City officials in Barcelona have found an incentive to help increase the city’s available rental housing units. Authorities are threatening to forcefully buy empty properties to create more affordable housing if landlords don’t manage to fill their vacant rental assets within a certain time frame.
Catalonia: The Latest Architecture and News
"Catalonia in Venice" Highlights the Role of Architecture in Climate Emergency and Public Health Crisis
Catalonia in Venice - air/aria/aire, part of the Collateral Event of the Biennale Architettura 2021, is an exhibition curated by architect Olga Subirós, commissioned by the Institut Ramon Llull, with the participation of 300.000 Km/s, an urbanism studio in macro data-based strategic planning. Reflecting on the central theme of the Biennale “How will we live together?” the project investigates the role of architecture and urbanism within the context of the climate emergency and the public health crisis.
Exploring the streets of foreign cities is profoundly engaging. Whether it's meeting new cultures, observing new architectures, or trying new food, travelers usually go for the typical sightseeing activities. However, some have quite a unique take on tourism and choose to think outside the box - or in this case, above it.
Hungarian photographer Márton Mogyorósy chose to explore the Catalonian capital from above, capturing aerial shots of the city. Drone photography has helped us see cities from a unique perspective, and with Barcelona’s dynamic urban fabric, the coastal city’s buildings and beaches have turned into vibrant geometric artwork.
The winners of the 2017 Pritzker Prize, RCR Arquitectes, has been selected to lead the proposal and design of the Catalan pavilion at the 2018 Venice Biennale. The news was announced yesterday by Santi Vila, Minister of Culture of the Generalitat of Catalonia, during the opening of this year’s Venice Biennale of Art.
Standing on a rise overlooking the Spanish Mediterranean coast, there is an odd structure which could easily be mistaken for an vast pile of forgotten blocks. Kafka’s Castle, built in 1968, was one of the earlier projects completed by Ricardo Bofill, a Spanish Postmodern architect known for apartment buildings as monumental as they were thought-provoking. While his later work indulged in Postmodern historicism, the modular and mathematically-derived Kafka’s Castle was an unabashed break from any local or global tradition – as much the case now as it was in the 1960s.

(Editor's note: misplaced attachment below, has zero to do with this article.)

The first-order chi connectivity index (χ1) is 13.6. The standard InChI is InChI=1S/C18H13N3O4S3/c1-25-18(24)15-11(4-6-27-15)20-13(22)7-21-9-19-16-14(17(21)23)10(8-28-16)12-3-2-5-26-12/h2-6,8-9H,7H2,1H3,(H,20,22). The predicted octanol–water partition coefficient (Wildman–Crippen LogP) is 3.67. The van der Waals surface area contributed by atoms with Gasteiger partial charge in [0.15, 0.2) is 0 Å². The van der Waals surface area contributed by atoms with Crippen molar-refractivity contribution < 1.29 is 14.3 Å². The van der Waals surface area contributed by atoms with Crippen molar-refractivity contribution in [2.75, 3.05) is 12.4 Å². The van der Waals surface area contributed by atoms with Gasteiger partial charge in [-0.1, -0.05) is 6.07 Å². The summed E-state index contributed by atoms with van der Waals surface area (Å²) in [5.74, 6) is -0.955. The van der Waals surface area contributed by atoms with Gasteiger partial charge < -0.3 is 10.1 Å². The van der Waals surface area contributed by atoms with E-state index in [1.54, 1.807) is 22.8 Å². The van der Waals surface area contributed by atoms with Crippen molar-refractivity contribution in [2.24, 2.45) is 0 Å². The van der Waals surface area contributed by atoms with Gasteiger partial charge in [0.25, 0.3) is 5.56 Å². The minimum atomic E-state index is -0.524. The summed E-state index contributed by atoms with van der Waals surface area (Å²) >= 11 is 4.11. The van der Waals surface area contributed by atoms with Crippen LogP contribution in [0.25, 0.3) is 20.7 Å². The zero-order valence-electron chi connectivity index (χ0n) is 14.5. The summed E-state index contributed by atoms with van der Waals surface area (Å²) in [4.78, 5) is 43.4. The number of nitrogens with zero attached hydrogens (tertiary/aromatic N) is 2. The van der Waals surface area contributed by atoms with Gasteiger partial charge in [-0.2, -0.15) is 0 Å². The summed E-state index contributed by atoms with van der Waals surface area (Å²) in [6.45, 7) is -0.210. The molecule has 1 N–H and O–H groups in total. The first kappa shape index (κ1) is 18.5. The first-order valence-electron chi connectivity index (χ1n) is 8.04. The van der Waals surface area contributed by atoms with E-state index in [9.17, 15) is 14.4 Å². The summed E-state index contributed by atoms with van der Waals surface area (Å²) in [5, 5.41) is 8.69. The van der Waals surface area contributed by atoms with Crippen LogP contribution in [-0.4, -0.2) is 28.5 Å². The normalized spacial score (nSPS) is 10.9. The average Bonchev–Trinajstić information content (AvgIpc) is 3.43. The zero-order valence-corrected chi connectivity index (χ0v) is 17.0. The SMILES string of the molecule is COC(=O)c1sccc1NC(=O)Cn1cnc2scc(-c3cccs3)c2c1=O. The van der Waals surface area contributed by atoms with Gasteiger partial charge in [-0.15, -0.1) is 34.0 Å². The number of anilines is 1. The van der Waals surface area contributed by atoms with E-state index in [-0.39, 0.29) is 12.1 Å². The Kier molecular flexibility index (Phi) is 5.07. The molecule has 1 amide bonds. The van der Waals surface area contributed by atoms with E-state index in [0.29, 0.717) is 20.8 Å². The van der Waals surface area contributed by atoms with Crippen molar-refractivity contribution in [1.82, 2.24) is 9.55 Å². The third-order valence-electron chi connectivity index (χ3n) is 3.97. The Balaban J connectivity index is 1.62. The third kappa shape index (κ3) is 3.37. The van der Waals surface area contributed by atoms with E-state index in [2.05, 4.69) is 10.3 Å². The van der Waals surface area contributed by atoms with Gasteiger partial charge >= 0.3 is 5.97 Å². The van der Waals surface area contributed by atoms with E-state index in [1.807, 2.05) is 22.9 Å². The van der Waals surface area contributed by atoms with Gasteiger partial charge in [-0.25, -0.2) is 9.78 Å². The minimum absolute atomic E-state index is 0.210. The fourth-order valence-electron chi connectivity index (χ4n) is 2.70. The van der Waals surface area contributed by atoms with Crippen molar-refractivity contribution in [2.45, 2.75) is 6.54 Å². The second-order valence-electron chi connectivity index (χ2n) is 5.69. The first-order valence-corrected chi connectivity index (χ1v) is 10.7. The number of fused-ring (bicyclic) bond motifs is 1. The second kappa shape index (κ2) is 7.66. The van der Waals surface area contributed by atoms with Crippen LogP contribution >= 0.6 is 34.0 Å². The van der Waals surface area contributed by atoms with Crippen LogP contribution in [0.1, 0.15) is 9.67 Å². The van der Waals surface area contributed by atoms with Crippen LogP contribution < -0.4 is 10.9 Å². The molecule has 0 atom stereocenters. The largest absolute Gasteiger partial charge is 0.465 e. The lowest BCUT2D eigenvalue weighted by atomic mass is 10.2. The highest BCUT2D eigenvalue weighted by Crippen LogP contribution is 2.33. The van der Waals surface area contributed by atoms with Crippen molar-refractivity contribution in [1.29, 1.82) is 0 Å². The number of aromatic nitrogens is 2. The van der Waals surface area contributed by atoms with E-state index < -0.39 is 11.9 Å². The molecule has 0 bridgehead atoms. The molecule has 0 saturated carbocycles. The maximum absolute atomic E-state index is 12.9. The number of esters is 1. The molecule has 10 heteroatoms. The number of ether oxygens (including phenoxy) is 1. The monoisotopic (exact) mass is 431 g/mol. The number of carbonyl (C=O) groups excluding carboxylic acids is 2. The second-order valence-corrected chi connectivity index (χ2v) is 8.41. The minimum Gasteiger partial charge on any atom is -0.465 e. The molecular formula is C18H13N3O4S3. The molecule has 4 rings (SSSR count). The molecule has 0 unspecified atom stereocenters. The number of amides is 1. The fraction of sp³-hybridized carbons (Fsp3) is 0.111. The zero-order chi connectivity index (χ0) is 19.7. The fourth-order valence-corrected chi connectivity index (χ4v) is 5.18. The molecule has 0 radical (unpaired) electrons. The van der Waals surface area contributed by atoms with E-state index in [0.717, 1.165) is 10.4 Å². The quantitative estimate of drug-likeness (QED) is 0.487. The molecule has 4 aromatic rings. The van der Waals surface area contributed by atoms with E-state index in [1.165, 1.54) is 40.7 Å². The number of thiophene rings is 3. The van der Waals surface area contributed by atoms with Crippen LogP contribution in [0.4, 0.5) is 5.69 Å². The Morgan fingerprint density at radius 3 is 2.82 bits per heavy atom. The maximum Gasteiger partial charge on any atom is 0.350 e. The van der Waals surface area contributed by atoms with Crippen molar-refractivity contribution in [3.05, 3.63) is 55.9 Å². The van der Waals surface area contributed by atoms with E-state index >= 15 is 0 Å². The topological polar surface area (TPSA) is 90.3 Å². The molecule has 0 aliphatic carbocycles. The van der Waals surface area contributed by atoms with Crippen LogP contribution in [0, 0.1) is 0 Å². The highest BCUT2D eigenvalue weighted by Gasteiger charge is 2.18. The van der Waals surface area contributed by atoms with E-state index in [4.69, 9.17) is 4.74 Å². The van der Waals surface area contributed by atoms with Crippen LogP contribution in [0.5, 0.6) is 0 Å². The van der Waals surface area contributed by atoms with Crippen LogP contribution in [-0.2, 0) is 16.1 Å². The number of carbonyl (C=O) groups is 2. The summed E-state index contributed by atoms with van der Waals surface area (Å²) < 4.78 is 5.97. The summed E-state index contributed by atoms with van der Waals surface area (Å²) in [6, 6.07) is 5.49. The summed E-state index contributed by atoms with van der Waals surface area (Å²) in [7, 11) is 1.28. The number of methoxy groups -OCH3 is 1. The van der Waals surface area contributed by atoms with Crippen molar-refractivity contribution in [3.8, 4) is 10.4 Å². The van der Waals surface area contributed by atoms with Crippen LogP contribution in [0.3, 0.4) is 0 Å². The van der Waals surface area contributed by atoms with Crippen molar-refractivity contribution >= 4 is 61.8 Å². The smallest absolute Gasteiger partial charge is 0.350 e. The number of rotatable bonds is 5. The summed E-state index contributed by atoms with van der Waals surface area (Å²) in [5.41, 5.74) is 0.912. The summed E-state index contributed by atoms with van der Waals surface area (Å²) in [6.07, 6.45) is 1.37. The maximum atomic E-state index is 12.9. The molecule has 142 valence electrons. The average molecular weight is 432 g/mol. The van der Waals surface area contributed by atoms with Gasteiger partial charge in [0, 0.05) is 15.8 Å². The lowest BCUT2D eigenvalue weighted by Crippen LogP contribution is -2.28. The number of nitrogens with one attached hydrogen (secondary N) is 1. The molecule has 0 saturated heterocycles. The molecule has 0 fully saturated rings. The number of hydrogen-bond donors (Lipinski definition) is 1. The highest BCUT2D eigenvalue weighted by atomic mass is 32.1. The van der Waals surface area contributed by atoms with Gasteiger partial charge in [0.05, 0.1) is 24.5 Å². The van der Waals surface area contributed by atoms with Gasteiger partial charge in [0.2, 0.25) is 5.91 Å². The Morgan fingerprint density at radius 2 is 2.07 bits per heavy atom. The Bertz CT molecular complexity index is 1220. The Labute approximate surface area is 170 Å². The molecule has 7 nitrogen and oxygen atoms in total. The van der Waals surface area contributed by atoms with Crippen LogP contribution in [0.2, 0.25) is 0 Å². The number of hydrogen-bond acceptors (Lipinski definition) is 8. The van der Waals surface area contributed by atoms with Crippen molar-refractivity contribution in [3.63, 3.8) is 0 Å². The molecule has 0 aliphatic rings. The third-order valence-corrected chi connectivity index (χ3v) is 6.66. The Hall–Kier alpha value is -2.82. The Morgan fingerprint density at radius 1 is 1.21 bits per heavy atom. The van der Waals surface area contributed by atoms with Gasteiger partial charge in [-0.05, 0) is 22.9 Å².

Japanese practice Nikken Sekkei, in collaboration with Joan Pascual-Ramon Ausió Arquitectes, has been chosen to design the new Camp Nou stadium for FC Barcelona, according to Spanish newspaper La Vanguardia. The winning team was chosen over three other finalists: HKS + COX + Batell i Roig Arquitectes; BIG + IDOM + BAAS Arquitectes; POPULOUS + Mias Arquitectes + RCR Arquitectes.
The new design intends to compliment the recently unveiled New Palau Blaugrana, FC Barcelona's main basketball arena that will be designed by HOK and TAC Arquitectes. All this is happening alongside the Espai Barça remodel that is expected to begin in 2017 and complete by 2021.
The Basílica i Temple Expiatori de la Sagrada Família, more commonly known simply as the Sagrada Família, has been under construction in Barcelona since 1882, but now completion of the church is finally in sight. As this video from the Basilica’s YouTube page illustrates, the six final towers are set to be completed by 2026, timed to coincide with the 100th anniversary of the death of Antoni Gaudí, the Catalan architect who devoted much of his life to the design and construction of the building. These six towers, representing the Virgin Mary, the four evangelists, and Jesus Christ, will be the last and tallest of 18 spires on the church, and will make the Sagrada Família the tallest church building in the world.
Through a competition limited to some of the most prestigious universities, The Institute for Advanced Architecture of Catalonia (IAAC) and the Zurich University of the Arts (ZHdK) have been chosen to work with the Harbin Institute of Technology of China (HIT) to create a new school of design, architecture and urbanism in Shenzhen. The new centre will be built on HIT's campus and house up to 1,200 post-graduate and doctoral students, with facilities for research, education and production. Read more about this collaboration after the break.